The utopia protagonist is no one, no gender, identity, history, ancestors, likes, dislikes,

They come from nowhere and bring nothing with them. (Bernadette Mayer, Utopia)

There’s nothing that can’t be done everyone’s giving it a go. If enough of you band together, you can make it happen, like the heavy haulage route, the herbarium and the swimming pool in Ravey or the community garden and the Mens Shed in Hopey.

When I ask about what might constitute an ideal world most people pragmatically suggest that they’re already here. I try to argue that utopia can’t exist in the present, it’s about striving for a future that we’re yet to realise – like a four-day work week or a universal minimum wage. This is hard to argue with people who have moved to a pretty and quiet beachside town on the edge of nowhere specifically to retire. This is the utopia they’ve been aiming for.

We agreed that isolation meant being far enough away for everything else to be conveniently accessible. But that didn’t mean not being globally connected. You can’t just ‘tune out’ to the weather, the coronavirus or the price of wool etc. It’s easy for me to arrive here with ecological assumptions about primary industry. Through my conversations, for many people farming and mining aren’t outrightly bad or wrong, the complexity of these industries and their relationship to land are lived with and negotiated daily. Does a simpler lifestyle allow more emotional and pragmatic space to address the ebb and flow of life, to embrace the paradox of a mine and farm next to a world heritage park and say, ‘yes and’?

As I step in closer to the community, simpler might mean less variety at the supermarket or choice on tinder but negotiating a co-existence with their environment and each other has a degree of attention and care creating a co-dependence that is very hard simply shut down.

This Must be the Place

It seems unusual to not want to be or strive for an ‘elsewhere’. Most of the people I have spoken to here in the Ravensthorpe shire consider here the place to be. I’ve been told on several occasions not to tell anyone just how great it is here: two small towns that are 200ks from the nearest service centre.  Right next to a UNESCO listed national park with endemic flora and fauna which have survived an ice age. Numerous empty, pristine, soft powder sand beaches against multiple shades of blue ocean. Fish that that practically jump onto the jetty for you. People here live well into their 90s.  The farmers have read Bruce Pascoe’s Dark Emu. There are multiple social clubs, a historical society and a community resource centre that is also a library, tourist office and eco shop. The staff know your name and calmly help with all your administrative, recreational or retirement needs. “Romance novels, it looks like you’ve already read them all, we’ll have to order some new ones in.”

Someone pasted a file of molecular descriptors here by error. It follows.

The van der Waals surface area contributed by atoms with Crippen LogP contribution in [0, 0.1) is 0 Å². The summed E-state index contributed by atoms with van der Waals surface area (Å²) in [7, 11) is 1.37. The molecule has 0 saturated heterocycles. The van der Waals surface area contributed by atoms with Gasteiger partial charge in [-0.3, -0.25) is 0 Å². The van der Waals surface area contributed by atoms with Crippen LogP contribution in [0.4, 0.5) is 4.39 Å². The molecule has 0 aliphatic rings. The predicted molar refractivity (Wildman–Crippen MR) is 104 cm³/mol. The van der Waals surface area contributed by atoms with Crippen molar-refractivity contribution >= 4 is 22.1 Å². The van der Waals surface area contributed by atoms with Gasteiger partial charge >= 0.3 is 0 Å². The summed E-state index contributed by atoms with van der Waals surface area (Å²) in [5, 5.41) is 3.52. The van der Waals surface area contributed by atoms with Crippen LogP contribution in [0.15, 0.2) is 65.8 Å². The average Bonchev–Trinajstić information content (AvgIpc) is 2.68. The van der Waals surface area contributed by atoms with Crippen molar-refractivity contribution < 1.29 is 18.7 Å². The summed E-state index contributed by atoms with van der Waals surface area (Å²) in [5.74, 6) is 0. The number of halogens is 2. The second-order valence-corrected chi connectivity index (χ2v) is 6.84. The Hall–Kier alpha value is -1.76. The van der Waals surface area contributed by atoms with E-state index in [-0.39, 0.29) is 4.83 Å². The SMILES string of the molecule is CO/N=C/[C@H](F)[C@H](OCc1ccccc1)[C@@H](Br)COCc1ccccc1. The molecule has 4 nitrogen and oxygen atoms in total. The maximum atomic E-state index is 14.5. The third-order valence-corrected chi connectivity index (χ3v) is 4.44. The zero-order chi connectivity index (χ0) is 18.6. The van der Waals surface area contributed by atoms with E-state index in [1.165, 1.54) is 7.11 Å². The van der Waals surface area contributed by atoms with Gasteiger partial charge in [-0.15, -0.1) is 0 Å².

It also has an aging population, with limited medical facilities. Education is also limited; most children have to leave at the end of primary school for secondary boarding schools. It is also prone to droughts, bushfires, flooding, shark sighting. Fruit and vegetables are relatively expensive and not super tasty (I hear cities are given priority when it comes to quality). The internet is patchy, put people seem to get on just fine without it. The limited water that is available is hard to drink.

On Friday February 14, at the Merlot club, the woman next to me asked if I’d like ice in my wine. “It’s rain-water ice” she said. I turned and asked why the water wasn’t from the tap she said, “no one drinks the water here, it’s terrible.” Colin to my left echoed “the water’s terrible”. It’s bore water and they’re scraping the bottom here. How can Utopia be a place with no water?

For nearly three years now. Ravensthope has carted its water from Hopetoun. BHP put in 42 bores and we’re now having to be careful which bores are mixed together to keep it below a salt level. We’re talking 40 years to refill, if we got normal rain and we’re not getting normal rains. (excerpt from Hearsay script)

With each new mine there is the potential for infrastructural support.  When BHP came, they supported new bitumen roads, water bores, schools, police stations, local sport associations and business. They also built an entire new suburb and offered employment opportunities for some locals. (The government loves this, I guess it means there’s less for them to do).  Alongside this local housing prices rose, some people sold, others could no longer afford to pay rent and left. Many, along with their new jobs took out mortgages, which, when the mine closed after seven months of operation, left them struggling to repay their loans and unable to sell.

FQM, the Nickle mine that is about to re-open, likes to employ locals, they don’t practice fly in fly out or drive in drive out. They encourage their employees to live in local towns and to get involved in the community as much as possible, they’re not BHP, they can’t afford to ‘throw money around, after all they’re a business. The price of Nickle is set to rise again due to the increase in manufacturing electric batteries for cars.  They are bringing about 400 new staff to the area, that’s the same amount as the current population of Ravensthorpe.

There can be a divide between locals, farmers and miners. It’s not just that they keep different hours, one miner pointed out, small towns embrace the mines and the money but resent the influx in population and the change it can also bring to the quite nature of the town. Hopetoun was the most inclusive community she’d lived in so far.

Over the course of my residency I interviewed 20 people about isolation, belonging, home and utopia. Each interview lasted about two hours, some went for longer, working with five of these interviews I wrote a lyric poem and performed this back to the community over coffee, cake and sandwiches at the community resource centre. I have included and excerpt of the Hearsay script above.

On my last morning, I sit on the beach drinking coffee. I’m not ready to go back to the city.